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Group to File Second Complaint about Houston Graduation | News

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Group to File Second Complaint about Houston Graduation
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A religious skeptics' group says they plan to file another formal complaint to the Houston County Board of Education, contending that two graduation services last month were more like church services.

Andrew Seidel, attorney for the Freedom From Religion Foundation, says he is drafting a second complaint and intends to send it to Superintendent Robin Hines later today.

He says the second complaint is based on concerns from three people who contacted the FFRF, regarding prayers and religious songs at the Perry High School graduation.

Seidel said the FFRF has now received five complaints from four people about the Perry and Veterans High ceremonies.

Superintendent Hines said he would not comment about the complaints.

School spokeswoman Beth McLaughlin said she was not aware of the additional complaints, but said, "It's our districts intent to comply with prevailing law in these matters."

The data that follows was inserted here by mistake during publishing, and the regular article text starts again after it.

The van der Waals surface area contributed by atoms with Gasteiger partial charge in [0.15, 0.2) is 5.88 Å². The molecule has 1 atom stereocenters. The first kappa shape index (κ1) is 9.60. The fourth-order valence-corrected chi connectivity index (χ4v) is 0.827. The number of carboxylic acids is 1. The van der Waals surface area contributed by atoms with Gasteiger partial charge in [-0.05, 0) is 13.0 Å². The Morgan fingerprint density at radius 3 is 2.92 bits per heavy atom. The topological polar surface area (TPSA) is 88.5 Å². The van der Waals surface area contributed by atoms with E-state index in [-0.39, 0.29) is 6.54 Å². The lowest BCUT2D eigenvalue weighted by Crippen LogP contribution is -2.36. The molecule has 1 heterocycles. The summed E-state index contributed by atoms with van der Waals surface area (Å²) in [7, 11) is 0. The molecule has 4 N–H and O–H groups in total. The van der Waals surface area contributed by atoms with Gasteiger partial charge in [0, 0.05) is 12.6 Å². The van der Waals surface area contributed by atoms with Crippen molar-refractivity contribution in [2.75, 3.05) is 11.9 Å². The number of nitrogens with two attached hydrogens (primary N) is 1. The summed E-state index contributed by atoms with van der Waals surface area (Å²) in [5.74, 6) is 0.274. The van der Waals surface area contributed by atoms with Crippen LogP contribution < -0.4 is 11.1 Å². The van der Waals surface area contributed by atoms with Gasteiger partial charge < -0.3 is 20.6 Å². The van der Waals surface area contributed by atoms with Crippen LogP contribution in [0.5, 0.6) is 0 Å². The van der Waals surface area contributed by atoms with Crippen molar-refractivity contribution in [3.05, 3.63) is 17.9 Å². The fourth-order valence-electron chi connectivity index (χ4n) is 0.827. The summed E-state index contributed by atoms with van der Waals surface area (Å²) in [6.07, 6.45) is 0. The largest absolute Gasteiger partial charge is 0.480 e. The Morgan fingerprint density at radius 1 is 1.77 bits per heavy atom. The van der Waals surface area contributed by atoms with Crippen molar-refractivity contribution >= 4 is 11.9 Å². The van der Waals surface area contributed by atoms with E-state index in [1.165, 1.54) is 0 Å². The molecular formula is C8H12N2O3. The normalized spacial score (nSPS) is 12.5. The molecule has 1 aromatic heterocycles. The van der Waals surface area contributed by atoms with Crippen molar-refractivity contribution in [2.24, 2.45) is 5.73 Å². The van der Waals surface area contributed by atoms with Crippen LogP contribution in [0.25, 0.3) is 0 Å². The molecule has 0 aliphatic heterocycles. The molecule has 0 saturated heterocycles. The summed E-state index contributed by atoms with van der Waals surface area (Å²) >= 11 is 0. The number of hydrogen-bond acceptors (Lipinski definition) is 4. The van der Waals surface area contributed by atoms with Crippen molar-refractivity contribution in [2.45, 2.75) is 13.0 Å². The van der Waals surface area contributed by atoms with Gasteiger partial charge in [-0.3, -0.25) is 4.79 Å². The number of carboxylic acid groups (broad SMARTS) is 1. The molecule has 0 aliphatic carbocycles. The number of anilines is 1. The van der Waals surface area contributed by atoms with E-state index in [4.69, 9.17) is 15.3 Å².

Monday, Seidel said the Veterans complaint referenced an opening prayer, gospel music and a speech by Superintendent Robins Hines that "morphed into a sermon."

He says courts have ruled school-sponsored prayers are a violation of the First Amendment.

"The graduation prayer in itself is unconstitutional, and the courts have been quite clear on that," he said.

He says they'd prefer to work out the matter with the district. But their options include filing a lawsuit.

His letter asks Hines to "immediately take action to ensure that the graduation ceremonies at all Houston County schools do not inculde prayer or religious musical performances in the future."

Seidel also criticized the performance of "Find Your Wings," orginally recorded by gospel singer Mark Harris.

The song's explicitly Christian message, he writes, "excludes not only non-evangelical Christians, but Jewish, Muslim and non-religious students and their families."

"Public schools should not be seeking out songs that exclude students and create a divisive atmosphere. Bullying is rampant in schools and on social media, and Houston County schools should be striving (to) find inclusive, secular songs that all can enjoy without compromising their own personal beliefs."

And he concludes by telling Hines, "That you would not know or honor the Constitution of the United States is shocking."

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